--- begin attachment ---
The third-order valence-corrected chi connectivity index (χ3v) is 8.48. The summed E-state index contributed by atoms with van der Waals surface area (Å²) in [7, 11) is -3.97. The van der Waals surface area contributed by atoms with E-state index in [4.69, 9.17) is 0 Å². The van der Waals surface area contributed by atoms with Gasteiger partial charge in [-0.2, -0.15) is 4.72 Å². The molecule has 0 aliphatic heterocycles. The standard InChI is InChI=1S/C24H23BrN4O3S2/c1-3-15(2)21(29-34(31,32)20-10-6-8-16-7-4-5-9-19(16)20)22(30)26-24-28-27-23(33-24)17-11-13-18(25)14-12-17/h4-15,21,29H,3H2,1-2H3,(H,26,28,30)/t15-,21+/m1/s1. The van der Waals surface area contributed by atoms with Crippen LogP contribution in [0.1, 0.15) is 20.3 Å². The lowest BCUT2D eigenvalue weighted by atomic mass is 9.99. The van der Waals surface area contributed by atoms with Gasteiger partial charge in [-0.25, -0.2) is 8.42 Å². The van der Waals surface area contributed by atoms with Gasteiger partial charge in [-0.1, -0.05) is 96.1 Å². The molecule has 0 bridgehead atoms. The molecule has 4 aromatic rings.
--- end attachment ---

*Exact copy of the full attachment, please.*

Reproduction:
The third-order valence-corrected chi connectivity index (χ3v) is 8.48. The summed E-state index contributed by atoms with van der Waals surface area (Å²) in [7, 11) is -3.97. The van der Waals surface area contributed by atoms with E-state index in [4.69, 9.17) is 0 Å². The van der Waals surface area contributed by atoms with Gasteiger partial charge in [-0.2, -0.15) is 4.72 Å². The molecule has 0 aliphatic heterocycles. The standard InChI is InChI=1S/C24H23BrN4O3S2/c1-3-15(2)21(29-34(31,32)20-10-6-8-16-7-4-5-9-19(16)20)22(30)26-24-28-27-23(33-24)17-11-13-18(25)14-12-17/h4-15,21,29H,3H2,1-2H3,(H,26,28,30)/t15-,21+/m1/s1. The van der Waals surface area contributed by atoms with Crippen LogP contribution in [0.1, 0.15) is 20.3 Å². The lowest BCUT2D eigenvalue weighted by atomic mass is 9.99. The van der Waals surface area contributed by atoms with Gasteiger partial charge in [-0.25, -0.2) is 8.42 Å². The van der Waals surface area contributed by atoms with Gasteiger partial charge in [-0.1, -0.05) is 96.1 Å². The molecule has 0 bridgehead atoms. The molecule has 4 aromatic rings.